One of the most dangerous symptoms of alcohol withdrawal is delirium tremens, which is characterized by the sudden onset of panic, seizures, confusion, heart palpitations, hyperthermia, coma, and death. Delirium tremens can become deadly when seizures cause fatal injuries, injuries caused by confusion, and heart-related complications caused by heart palpitations or an irregular heartbeat. Delirium tremens symptoms can last for a year or more, bringing on mood swings, fatigue, and drowsiness. Seeking medical attention before going through alcohol withdrawal can dramatically lower your risk of experiencing fatal symptoms.
In 2015, a Dutch review of the prevalence of alcohol-induced psychosis found that there was a 0.4 percent prevalence of it in the general population. Among people that are dependent on alcohol, they found 4 percent experienced alcohol-induced psychosis. The highest instances of psychosis were in adult men, especially those who developed an alcohol dependence at a younger age.
Delirium tremens is also highest among adult men with a lifetime prevalence of 36 percent. Having gone through depressant withdrawal before can also increase your risk of experiencing delirium tremens. Depressant withdrawal can cause a phenomenon called kindling, which refers to neurological changes that occur in the brain that make subsequent withdrawal periods more severe.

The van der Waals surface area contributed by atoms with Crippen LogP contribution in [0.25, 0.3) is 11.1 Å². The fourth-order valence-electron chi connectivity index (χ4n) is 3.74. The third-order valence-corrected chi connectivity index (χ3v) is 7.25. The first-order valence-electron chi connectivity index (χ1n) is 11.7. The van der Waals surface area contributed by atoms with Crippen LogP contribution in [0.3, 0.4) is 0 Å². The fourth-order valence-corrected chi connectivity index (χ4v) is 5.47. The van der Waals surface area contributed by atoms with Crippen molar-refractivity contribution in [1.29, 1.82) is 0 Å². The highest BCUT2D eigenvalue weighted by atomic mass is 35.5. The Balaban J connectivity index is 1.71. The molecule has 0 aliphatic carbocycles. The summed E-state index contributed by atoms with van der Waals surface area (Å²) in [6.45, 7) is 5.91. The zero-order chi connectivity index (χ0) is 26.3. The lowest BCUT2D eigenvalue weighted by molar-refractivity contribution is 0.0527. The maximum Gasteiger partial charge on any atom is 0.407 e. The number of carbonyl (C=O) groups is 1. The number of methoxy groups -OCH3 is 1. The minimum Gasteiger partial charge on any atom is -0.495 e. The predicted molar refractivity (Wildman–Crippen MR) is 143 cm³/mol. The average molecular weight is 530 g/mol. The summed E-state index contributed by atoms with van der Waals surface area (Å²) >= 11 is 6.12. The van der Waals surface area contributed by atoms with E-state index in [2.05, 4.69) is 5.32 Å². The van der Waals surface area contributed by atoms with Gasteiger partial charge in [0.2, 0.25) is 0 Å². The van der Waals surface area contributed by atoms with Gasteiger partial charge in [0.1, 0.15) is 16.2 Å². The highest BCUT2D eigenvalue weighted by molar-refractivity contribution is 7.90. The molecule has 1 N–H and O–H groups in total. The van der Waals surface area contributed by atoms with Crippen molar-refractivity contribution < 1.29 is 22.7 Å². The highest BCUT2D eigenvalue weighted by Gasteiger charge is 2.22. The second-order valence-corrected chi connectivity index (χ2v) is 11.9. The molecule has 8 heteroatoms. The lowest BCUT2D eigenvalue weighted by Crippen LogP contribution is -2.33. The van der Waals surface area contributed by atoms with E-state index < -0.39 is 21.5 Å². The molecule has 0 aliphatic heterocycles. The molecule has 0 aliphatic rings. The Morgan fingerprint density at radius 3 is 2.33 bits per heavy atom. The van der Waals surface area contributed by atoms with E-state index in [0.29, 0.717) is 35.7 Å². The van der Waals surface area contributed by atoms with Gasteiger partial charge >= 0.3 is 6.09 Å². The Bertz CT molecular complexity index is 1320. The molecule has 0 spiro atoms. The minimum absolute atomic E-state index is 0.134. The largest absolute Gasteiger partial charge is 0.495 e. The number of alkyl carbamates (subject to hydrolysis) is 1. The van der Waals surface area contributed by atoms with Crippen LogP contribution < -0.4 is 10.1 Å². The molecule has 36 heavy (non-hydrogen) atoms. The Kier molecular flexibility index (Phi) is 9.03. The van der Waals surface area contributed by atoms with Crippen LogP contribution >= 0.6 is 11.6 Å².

Addiction and alcoholism are chronic and progressive diseases that can worsen over time if left untreated. Alcoholism can take over different parts of your life, causing severe complications. It can cause long-term health problems, strained relationships, and financial instability. Though the disease is long-lasting, it can be treated effectively. Seeking treatment early in the disease can help you avoid some of these severe symptoms. However, no matter how alcoholism has affected you, treatment may be able to help. Learn more about alcoholism and how it can be treated to begin taking steps toward lasting recovery today.
Lovinger, D. M. (1997). Serotonin's role in alcohol's effects on the brain. Retrieved from https://www.ncbi.nlm.nih.gov/pubmed/15704346
Moggi, F. (2018, June 1). 1 Universitätsklinik für Psychiatrie und Psychotherapie, Universität Bern. Retrieved from https://europepmc.org/abstract/med/29909760
National Institute on Alcohol Abuse and Alcoholism. (2019, August 8). Alcohol Facts and Statistics. Retrieved from https://www.niaaa.nih.gov/alcohol-facts-and-statistics
Rahman, A. (2018, November 18). Delirium Tremens (DT). Retrieved from https://www.ncbi.nlm.nih.gov/books/NBK482134/
Tan, J. H., Shahwan, S., Satghare, P., Cetty, L., Verma, S., Sendren, J. R., … Subramaniam, M. (2018, October 21). Binge drinking: Prevalence, correlates, and expectancies of alcohol use among individuals with first‐episode psychosis. Retrieved from https://onlinelibrary.wiley.com/doi/full/10.1111/eip.12744
U.S. National Library of Medicine. (2019, October 2). Delirium tremens: MedlinePlus Medical Encyclopedia. Retrieved from https://medlineplus.gov/ency/article/000766.htm